Adam Haupt Finds Die Antwoord’s Latest Music Video “Fatty Boom Boom” Problematic
Adam Haupt, author of Static: Race & Representation in Post-Apartheid Music, Media & Film, has written about Die Antwoord’s latest music video “Fatty Boom Boom” in an article for The Guardian.
We previously published an excerpt from Static in which Haupt explores whether or not Die Antwoord can be seen as “blackface”. In the following article, Haupt similarly finds their latest music video troubling and says that they are doing South Africa no favours with their resurrection of this racist tradition:
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South Africa’s Die Antwoord describe themselves as a zef rap rave crew. They went viral on social media platforms in 2010 and toured extensively in the US and Europe after signing a record deal with Interscope, owned by Universal. Now their latest video, Fatty Boom Boom, has sparked controversy for featuring one of them painted in blackface. But before looking at this new offering in detail, it’s necessary to know about their past.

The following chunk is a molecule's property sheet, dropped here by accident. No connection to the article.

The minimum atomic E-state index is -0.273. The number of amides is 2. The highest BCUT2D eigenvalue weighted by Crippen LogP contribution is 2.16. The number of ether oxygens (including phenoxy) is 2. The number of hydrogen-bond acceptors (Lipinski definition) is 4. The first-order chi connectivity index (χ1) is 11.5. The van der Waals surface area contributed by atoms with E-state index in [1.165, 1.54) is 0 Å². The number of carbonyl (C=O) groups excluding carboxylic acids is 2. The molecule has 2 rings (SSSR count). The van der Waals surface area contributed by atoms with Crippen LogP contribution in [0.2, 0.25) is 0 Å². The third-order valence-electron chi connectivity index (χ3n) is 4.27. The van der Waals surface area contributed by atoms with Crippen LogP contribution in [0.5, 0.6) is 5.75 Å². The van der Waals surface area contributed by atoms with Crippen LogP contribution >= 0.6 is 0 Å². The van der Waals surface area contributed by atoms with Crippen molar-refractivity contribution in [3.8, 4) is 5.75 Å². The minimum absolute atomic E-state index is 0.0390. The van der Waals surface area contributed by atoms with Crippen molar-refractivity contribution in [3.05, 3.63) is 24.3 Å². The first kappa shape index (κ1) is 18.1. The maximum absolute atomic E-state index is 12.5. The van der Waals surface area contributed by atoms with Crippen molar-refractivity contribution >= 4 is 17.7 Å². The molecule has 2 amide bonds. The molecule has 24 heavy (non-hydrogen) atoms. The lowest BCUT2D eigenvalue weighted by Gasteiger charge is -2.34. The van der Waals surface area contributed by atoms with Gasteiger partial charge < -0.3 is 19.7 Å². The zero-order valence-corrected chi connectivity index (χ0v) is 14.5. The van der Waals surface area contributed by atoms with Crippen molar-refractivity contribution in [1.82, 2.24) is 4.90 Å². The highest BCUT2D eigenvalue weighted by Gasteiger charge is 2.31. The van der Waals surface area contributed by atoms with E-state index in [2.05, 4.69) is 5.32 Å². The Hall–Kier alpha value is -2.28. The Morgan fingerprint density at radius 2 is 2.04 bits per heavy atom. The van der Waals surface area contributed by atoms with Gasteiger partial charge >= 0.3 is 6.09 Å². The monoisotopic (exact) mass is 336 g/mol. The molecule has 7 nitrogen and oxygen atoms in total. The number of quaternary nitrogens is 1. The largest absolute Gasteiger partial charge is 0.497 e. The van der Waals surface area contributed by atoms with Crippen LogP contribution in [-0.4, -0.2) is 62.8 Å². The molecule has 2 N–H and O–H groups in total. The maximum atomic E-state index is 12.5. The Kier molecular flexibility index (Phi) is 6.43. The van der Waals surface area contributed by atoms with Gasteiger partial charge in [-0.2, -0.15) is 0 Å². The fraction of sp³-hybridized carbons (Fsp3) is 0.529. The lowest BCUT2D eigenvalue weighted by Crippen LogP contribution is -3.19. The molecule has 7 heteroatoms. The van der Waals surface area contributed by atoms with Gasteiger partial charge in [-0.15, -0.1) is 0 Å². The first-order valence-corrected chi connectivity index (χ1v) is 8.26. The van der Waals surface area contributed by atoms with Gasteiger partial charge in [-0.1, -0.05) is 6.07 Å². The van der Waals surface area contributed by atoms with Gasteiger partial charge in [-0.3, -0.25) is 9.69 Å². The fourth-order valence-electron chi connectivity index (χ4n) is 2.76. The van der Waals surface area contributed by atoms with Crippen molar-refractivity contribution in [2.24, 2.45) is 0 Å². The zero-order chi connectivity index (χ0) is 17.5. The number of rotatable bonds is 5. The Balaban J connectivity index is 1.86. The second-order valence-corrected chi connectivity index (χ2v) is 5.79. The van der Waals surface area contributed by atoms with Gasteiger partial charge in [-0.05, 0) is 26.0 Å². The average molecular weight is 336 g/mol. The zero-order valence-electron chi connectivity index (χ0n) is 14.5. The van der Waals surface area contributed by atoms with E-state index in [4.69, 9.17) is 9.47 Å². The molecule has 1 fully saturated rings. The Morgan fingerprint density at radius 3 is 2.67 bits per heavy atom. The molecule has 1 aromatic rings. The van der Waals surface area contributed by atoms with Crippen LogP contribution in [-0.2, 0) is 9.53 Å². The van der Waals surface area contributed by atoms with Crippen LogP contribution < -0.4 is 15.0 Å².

Die Antwoord are Ninja (Waddy Jones), Yo-Landi Vi$$er (Anri du Toit) and DJ Hi-Tek, who has been played by different people in their videos. They market themselves as leaders of zef counter-culture, a supposedly Afrikaans working-class movement. Interestingly, they link zef – which apparently just used to mean “common” or “kitsch”, but now means “cool” – to 1980s white, working-class culture. In truth, however, Jones is neither working-class nor Afrikaans-speaking.